The situation in Lebanon continues to be a concern as the country is going through turbulent times. As a result of the recent economic downfall and the rapid collapse of the Lebanese currency, the country is facing a major crisis for which there are no solutions in sight, due to many internal and external factors.
The economic crisis was compounded by the Covid-19 pandemic, which created new challenges for the authorities to deal with. Popular discontent and street protests have already toppled one government and are now threatening the second one. The initial peaceful marches have recently become more and more violent, with clashes not only between protesters and security forces, but also among various Lebanese factions. The country’s traditional leadership is making every effort to avoid a new civil war.
As to be expected, the Lebanese-Armenians are not immune from what is happening around them. The economic crunch is affecting the entire population and the Armenian organizations are doing their best to help the poorer segments of the community. The situation is also dire for the Armenian educational and other institutions.
Along with all these concerns, suddenly, the community is now facing a new phenomenon that came to light last week. An anti-Armenian hate speech was posted on the Internet, where a person representing a pro-Turkish organization was angrily justifying the Armenian Genocide with the most vulgar expressions. This was followed by an inner-city demonstration with the Turkish flags and anti-Armenian slogans.
The leadership of the Armenian community has suspicions that the Turkish embassy in Beirut is behind these actions, aiming to draw the Armenians into the factional conflicts of Lebanon, something the community has been trying to avoid since the start of the civil war in the seventies.
The current foreign policy doctrine of the Turkish government is based on expending its sphere of influence throughout the Arab world. President Erdogan is succeeding in implementing this policy, especially in places where there are internal instabilities and civil wars. Currently, the Turkish army is involved in Syria, Libya and Iraq, where it is actively participating in military operations, directly or through proxies. Lebanon is one of the countries with unstable governmental structures, and Turkey is attempting to aggravate the internal situation there, to find a way to intervene in yet another Arab country’s domestic affairs.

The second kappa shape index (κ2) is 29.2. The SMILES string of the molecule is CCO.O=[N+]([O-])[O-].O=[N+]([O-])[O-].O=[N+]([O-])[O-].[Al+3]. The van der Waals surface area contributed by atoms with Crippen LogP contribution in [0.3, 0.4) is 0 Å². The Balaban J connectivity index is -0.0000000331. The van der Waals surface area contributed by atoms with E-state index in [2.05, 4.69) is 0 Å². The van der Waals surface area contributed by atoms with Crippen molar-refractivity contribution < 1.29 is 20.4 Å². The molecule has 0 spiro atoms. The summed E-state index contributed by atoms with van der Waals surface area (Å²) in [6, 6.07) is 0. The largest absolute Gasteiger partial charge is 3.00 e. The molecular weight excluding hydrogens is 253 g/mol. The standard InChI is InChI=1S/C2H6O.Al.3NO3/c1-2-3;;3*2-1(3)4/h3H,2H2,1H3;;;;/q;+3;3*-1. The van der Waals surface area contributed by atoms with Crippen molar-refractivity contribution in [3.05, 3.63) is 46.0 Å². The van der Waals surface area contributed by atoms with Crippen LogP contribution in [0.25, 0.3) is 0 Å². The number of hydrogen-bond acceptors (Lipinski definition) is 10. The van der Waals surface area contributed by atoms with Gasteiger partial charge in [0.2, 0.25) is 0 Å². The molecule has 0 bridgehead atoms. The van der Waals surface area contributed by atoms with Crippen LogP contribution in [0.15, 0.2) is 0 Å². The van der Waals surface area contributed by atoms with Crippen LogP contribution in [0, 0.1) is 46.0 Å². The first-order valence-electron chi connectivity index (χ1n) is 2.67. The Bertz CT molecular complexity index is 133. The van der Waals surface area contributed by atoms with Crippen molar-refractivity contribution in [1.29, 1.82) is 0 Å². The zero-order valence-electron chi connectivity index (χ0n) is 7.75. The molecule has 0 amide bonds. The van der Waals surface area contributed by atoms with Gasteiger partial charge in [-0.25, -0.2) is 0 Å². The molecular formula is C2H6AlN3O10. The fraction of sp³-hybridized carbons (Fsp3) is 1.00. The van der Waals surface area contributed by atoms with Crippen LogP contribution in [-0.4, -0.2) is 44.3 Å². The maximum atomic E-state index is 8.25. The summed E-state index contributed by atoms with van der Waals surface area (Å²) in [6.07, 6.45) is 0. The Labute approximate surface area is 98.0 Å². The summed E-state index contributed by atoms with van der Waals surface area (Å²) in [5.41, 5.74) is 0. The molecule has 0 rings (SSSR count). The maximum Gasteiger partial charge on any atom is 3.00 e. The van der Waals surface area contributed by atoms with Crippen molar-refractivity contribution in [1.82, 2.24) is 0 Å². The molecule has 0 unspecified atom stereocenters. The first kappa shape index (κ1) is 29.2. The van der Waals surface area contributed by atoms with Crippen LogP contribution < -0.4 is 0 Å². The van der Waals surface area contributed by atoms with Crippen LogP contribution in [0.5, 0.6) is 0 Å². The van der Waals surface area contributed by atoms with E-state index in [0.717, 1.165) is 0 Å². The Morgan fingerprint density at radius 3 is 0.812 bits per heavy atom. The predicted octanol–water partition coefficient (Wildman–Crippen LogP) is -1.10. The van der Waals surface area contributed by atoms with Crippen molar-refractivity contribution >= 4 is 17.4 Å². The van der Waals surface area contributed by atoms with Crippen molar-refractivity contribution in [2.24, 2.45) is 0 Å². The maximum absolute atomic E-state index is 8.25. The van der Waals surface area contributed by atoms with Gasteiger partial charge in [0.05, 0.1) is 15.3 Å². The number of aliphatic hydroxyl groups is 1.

A few days ago, an official statement was published in Ankara, indicating that the Turkish president has held a five-hour special meeting with his advisors, to discuss the ways by which to counter the Armenian Genocide recognition and the campaign against the Armenian Lobby. This comes to confirm that Turkey is deeply concerned about its failures on the Armenian front and considers Lebanon as one of the “battlegrounds” where the anti-Armenian campaign has to be fought.
At the same time, it was noteworthy the announcement made by Foreign Minister Zohrab Mnatsakanyan. Speaking in the Armenian Parliament he affirmed that Armenia could not remain indifferent to the difficulties the Lebanese-Armenians are facing and was in constant contact with the community organizations.
These recent developments make it clear that the map of the Armenia-Turkey strategic conflict has expanded considerably, from the Caucasus to the Diaspora, in which the Lebanese-Armenian community continues to play an important role, and for that reason it is targeted by the Erdogan government.